Suck It Up Foodies, Wal-Mart Is In the House

Walmart announced last week that they were implementing new initiatives that would double the sale of fresh produce from local farms by 2015. For their purposes, Walmart defines “local” as being within the same state. There are also initiatives with regards to sustainability and supporting small farmers in India, China and Japan.

Full press release here.

You might think that this is a good thing. That Walmart is dedicated to being a positive influence on people’s eating habits and in supporting local farmers. Yet many people are eyeing it as a PR ploy, suggesting that Walmart has no intention of living up to its stated commitment, or that this policy may not actually be beneficial to local farmers, as Walmart has enough buying power to set the prices that they pay to producers, not the other way around.

Walmart has made huge efforts in the past few years to get on board the ethical food train. They are the largest retailer of organic produce in the US. In 2007, they pushed shrimp producers to become certified with the Marine Stewardship Council to farm shrimp sustainably. They created a sustainability index that will apply to every manufacturer of goods sold in Walmart stores, which will force manufacturers to be more eco-friendly in every step of the process, including final disposal of goods and packaging.

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In Bloggers We Trust – Why the US Disclosure Laws Treat Bloggers Like Children

Are bloggers untrustworthy?

Obviously, we all blog for different reasons and we all approach blogging in a different way, but a recent statement of intent to enforce disclosure laws in the United States by the US Federal Trade Commission (FTC) means that bloggers in the US are required to disclose when they mention or review any item or service that was provided free of charge or that they are being paid to write.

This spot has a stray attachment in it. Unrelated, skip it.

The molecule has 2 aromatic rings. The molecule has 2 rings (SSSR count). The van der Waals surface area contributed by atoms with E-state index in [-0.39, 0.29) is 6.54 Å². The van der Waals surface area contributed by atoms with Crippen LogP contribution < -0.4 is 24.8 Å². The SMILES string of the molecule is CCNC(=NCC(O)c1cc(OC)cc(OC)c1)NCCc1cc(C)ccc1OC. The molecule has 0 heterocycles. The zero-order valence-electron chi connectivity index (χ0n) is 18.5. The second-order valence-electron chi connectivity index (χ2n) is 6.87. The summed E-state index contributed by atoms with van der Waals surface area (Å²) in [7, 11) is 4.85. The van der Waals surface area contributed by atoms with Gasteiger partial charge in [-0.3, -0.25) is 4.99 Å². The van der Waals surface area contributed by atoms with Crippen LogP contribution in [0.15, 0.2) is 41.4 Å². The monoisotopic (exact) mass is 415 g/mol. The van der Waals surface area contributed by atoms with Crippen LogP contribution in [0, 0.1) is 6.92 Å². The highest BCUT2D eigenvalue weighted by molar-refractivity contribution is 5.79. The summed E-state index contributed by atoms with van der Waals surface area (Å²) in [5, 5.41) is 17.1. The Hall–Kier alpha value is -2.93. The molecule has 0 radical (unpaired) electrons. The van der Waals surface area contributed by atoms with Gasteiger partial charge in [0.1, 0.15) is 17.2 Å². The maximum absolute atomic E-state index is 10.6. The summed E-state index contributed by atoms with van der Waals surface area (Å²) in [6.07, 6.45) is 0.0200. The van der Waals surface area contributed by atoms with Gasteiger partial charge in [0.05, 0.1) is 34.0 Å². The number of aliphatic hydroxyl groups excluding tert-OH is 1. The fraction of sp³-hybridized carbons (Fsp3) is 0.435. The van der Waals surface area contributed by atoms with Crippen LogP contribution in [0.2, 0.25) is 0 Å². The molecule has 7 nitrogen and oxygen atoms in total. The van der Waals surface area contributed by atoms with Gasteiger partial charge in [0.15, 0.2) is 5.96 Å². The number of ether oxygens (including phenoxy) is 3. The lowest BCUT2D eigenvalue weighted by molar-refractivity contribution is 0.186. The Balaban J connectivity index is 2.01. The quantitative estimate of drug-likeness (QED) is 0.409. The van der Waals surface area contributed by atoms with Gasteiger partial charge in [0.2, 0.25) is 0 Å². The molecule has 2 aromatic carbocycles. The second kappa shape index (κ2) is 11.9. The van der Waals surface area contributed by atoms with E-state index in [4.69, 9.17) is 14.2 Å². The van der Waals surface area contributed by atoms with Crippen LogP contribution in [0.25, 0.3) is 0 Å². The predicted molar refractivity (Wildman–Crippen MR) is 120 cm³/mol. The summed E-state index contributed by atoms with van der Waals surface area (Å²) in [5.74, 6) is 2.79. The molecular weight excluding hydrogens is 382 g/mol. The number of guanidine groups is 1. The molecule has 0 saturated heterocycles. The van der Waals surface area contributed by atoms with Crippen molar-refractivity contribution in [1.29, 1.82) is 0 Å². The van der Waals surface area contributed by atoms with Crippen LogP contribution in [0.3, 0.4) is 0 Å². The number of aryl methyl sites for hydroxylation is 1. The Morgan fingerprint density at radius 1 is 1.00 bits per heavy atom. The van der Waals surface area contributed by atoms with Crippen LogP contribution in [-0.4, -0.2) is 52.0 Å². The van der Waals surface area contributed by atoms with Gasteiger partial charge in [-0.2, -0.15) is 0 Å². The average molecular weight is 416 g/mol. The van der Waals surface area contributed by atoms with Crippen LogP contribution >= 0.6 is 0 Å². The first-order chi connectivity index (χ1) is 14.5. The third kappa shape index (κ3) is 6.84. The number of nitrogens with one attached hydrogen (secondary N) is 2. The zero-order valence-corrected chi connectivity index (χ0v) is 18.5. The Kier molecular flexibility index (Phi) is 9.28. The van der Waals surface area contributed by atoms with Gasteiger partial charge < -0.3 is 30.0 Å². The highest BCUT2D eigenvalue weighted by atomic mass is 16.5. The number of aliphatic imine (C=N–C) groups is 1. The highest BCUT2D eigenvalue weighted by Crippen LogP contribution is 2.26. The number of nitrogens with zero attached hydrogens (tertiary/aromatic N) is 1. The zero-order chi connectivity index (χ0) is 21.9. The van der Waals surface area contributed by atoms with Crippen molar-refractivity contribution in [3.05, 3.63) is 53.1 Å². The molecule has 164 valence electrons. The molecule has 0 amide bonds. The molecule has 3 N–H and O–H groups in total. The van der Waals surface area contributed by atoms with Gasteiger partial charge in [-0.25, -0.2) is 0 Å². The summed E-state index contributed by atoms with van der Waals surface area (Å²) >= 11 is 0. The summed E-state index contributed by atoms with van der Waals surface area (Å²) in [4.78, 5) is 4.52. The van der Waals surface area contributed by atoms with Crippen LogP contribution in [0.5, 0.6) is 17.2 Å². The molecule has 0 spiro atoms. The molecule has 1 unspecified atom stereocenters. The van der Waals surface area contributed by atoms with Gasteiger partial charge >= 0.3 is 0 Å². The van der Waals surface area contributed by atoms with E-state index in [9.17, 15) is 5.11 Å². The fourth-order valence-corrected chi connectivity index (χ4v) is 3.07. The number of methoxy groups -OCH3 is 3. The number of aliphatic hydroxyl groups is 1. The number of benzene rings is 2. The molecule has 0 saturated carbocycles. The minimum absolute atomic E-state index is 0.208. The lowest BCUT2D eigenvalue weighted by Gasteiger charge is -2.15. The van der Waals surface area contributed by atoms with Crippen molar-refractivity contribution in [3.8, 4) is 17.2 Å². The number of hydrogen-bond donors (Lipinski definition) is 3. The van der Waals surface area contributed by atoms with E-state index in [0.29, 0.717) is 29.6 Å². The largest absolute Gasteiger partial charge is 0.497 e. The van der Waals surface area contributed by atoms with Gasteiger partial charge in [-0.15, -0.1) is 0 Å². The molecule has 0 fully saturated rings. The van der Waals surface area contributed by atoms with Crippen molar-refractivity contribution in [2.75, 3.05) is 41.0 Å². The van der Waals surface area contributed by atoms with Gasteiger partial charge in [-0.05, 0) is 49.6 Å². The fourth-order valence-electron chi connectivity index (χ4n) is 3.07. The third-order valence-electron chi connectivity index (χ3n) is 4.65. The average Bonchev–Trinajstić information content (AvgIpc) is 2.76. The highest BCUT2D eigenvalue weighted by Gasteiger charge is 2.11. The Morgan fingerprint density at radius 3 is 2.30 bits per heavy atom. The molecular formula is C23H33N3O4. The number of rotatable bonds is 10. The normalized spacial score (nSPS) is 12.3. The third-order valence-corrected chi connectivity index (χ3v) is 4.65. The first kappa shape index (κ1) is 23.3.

What does that mean exactly? It’s nebulous. The laws are being enforced mostly to clamp down on websites like ReviewMe or PayPerPost where bloggers can register and advertisers can select blogs to write advertorials about their product or site. Usually there is no free product offered for these services – during the brief period when I was registered with ReviewMe.com a few years ago, I was asked to “review” a miracle berry juice product (acai or goji or something like that) based solely on their website. I pretty much tore it apart and was inundated with cranky emails from distributors selling this stuff to desperately ill people under the premise that it cured cancer,  so I certainly didn’t get paid for a favourable review, although the advertiser did pay me, and ReviewMe does require disclosure of the association.

Also suspect in this situation are occurrences of restaurants paying or bribing reviewers or bloggers to favourably cover their business, such as the case that recently occurred on Yelp when a California restaurant offered a discount to anyone who came in and showed the manager that they had written a review of the place on the local Yelp website.

 

A bonus of this legislation is that it may put pressure on viral marketers (sorry… “social media experts”) who target bloggers and invite them to events with freebies and swag, provide misleading comparative product information, and then pressure bloggers into writing about the product.

However, the laws don’t pertain to news or mainstream media. From Slate: